Anthony Hope's classic tale gets a decidedly 'un-classic' treatment at the hands of Peter Sellers. Following the story somewhat, friends of the new King Rudolph of Ruritania fear for his ... See full summary »
The story of a farmer in China: a story of humility and bravery. His father gives Wang Lung a freed slave as wife. By diligence and frugality the two manage to enlarge their property. But ... See full summary »
This is a classic swashbuckler. Rudolph Rassendyll, Rudolf V's identical distant cousin, is asked to risk his life and impersonate the would-be king when his relative is kidnapped before his impending coronation. If Rudolf V isn't present at the ceremony, he will forfeit the crown to his younger brother. Complications ensue when Princess Flavia, the cousin's betrothed, begins to notice a "personality change" in her fiancé. Written by
Albert Sanchez Moreno <firstname.lastname@example.org>
When Antoinette de Mauban leaves the dungeon after caring for the imprisoned king, Rupert bows to her and quotes a poem. It's an abbreviated version from Walter Scott: "O woman! in our hours of ease Uncertain, coy, and hard to please, And variable as the shade By the light quivering aspen made; When pain and anguish wring the brow, A ministering angel thou!" See more »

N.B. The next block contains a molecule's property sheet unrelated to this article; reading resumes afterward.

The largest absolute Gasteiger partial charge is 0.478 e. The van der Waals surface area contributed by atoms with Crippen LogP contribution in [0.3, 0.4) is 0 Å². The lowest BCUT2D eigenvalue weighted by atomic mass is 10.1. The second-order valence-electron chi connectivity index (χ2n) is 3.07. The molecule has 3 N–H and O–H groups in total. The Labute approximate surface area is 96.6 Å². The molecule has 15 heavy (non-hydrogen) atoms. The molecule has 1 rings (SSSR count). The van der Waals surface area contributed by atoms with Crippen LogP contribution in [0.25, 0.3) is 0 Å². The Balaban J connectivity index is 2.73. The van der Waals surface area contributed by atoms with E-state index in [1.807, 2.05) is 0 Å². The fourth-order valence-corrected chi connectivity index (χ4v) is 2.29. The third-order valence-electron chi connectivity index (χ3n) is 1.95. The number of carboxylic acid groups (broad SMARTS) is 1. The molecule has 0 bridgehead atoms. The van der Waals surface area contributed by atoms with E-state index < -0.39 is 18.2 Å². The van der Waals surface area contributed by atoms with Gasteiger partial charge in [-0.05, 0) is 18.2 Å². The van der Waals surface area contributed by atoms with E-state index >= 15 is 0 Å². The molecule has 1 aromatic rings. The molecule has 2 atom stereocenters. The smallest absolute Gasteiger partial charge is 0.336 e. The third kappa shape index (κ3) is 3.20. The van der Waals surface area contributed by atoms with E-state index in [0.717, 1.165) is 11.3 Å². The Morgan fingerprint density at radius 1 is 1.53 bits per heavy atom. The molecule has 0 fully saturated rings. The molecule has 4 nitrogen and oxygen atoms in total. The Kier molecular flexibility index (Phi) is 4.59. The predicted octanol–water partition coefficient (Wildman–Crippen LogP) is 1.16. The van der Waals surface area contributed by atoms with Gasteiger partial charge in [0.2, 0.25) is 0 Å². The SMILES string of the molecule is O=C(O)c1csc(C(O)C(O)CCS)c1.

The sword fight in the castle of Zenda between Coleman and one of the king's guards appears to be with rapiers, however when the fight is picked up again in the outside room the rapiers have become sabers - necessary in order to cut the rope of the drawbridge. See more »
'The Prisoner of Zenda' is one of the most fondly-remembered films of the '30s, and for good reason. It offers Ronald Colman, one of Hollywood's most beloved British stars, in the dual role of Rudolf, crown prince of a small European kingdom, and Rudolf Rassendyll, his look-alike British cousin, end product of a brief affair of an ancestor (as the Englishman puts it, "Fishing in forbidden waters"); the radiant Madeleine Carroll, best-known as Robert Donat's leading lady in Hitchcock's classic 'The 39 Steps', as the royal betrothed, who falls in love with the pretender; Raymond Massey, Canadian star of H.G. Wells' SF masterpiece, 'Things to Come' (and, 3 years later, the quintessential Abraham Lincoln on stage and in film!), as Black Michael, Rudolf's scheming half-brother; and, best of all, a youthful Douglas Fairbanks, Jr., son of silent Hollywood's greatest swashbuckler (and a pretty fair swashbuckler, himself), as the suavely villainous ally of Michael.
The story is simple, and has been done many times before, but never with such elan; drugged monarch-to-be must be impersonated by look-alike for coronation, lest kingdom fall into hands of evil half-brother. In the hands of this PERFECT cast (with terrific support by C. Aubrey Smith, a young David Niven, and Mary Astor) the tale becomes a stylish tale of love, intrigue, and derring-do. High points include an astonishingly beautiful Royal Ball, where Colman and Carroll reveal their love; a very funny yet menacing meeting between Colman and Fairbanks, as they discuss the real King's potential fate; and best of all, a MAGNIFICENT climactic swordfight between the pair, as they lunge and parry furiously through the halls of a castle, while exchanging quips and one-liners.
This is swashbuckling at it's finest! If you are unfamiliar with Ronald Colman's work, you're in for a treat...Don't miss it!
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